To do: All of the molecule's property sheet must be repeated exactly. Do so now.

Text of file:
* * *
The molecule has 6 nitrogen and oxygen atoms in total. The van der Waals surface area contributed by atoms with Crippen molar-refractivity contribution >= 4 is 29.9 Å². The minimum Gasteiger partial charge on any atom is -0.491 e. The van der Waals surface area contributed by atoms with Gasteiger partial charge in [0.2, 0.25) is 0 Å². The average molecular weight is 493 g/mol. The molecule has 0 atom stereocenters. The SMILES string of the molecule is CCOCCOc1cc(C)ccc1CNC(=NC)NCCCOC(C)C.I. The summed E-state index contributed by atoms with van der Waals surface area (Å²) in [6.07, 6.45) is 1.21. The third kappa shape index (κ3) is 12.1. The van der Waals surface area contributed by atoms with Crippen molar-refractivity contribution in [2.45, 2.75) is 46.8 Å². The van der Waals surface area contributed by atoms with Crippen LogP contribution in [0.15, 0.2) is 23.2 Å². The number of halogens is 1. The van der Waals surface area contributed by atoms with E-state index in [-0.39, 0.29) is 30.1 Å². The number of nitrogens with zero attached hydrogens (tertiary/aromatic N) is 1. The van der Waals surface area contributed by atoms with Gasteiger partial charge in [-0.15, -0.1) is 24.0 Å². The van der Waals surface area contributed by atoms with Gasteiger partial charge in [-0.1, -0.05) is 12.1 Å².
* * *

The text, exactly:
The molecule has 6 nitrogen and oxygen atoms in total. The van der Waals surface area contributed by atoms with Crippen molar-refractivity contribution >= 4 is 29.9 Å². The minimum Gasteiger partial charge on any atom is -0.491 e. The van der Waals surface area contributed by atoms with Gasteiger partial charge in [0.2, 0.25) is 0 Å². The average molecular weight is 493 g/mol. The molecule has 0 atom stereocenters. The SMILES string of the molecule is CCOCCOc1cc(C)ccc1CNC(=NC)NCCCOC(C)C.I. The summed E-state index contributed by atoms with van der Waals surface area (Å²) in [6.07, 6.45) is 1.21. The third kappa shape index (κ3) is 12.1. The van der Waals surface area contributed by atoms with Crippen molar-refractivity contribution in [2.45, 2.75) is 46.8 Å². The van der Waals surface area contributed by atoms with Crippen LogP contribution in [0.15, 0.2) is 23.2 Å². The number of halogens is 1. The van der Waals surface area contributed by atoms with E-state index in [-0.39, 0.29) is 30.1 Å². The number of nitrogens with zero attached hydrogens (tertiary/aromatic N) is 1. The van der Waals surface area contributed by atoms with Gasteiger partial charge in [-0.15, -0.1) is 24.0 Å². The van der Waals surface area contributed by atoms with Gasteiger partial charge in [-0.1, -0.05) is 12.1 Å².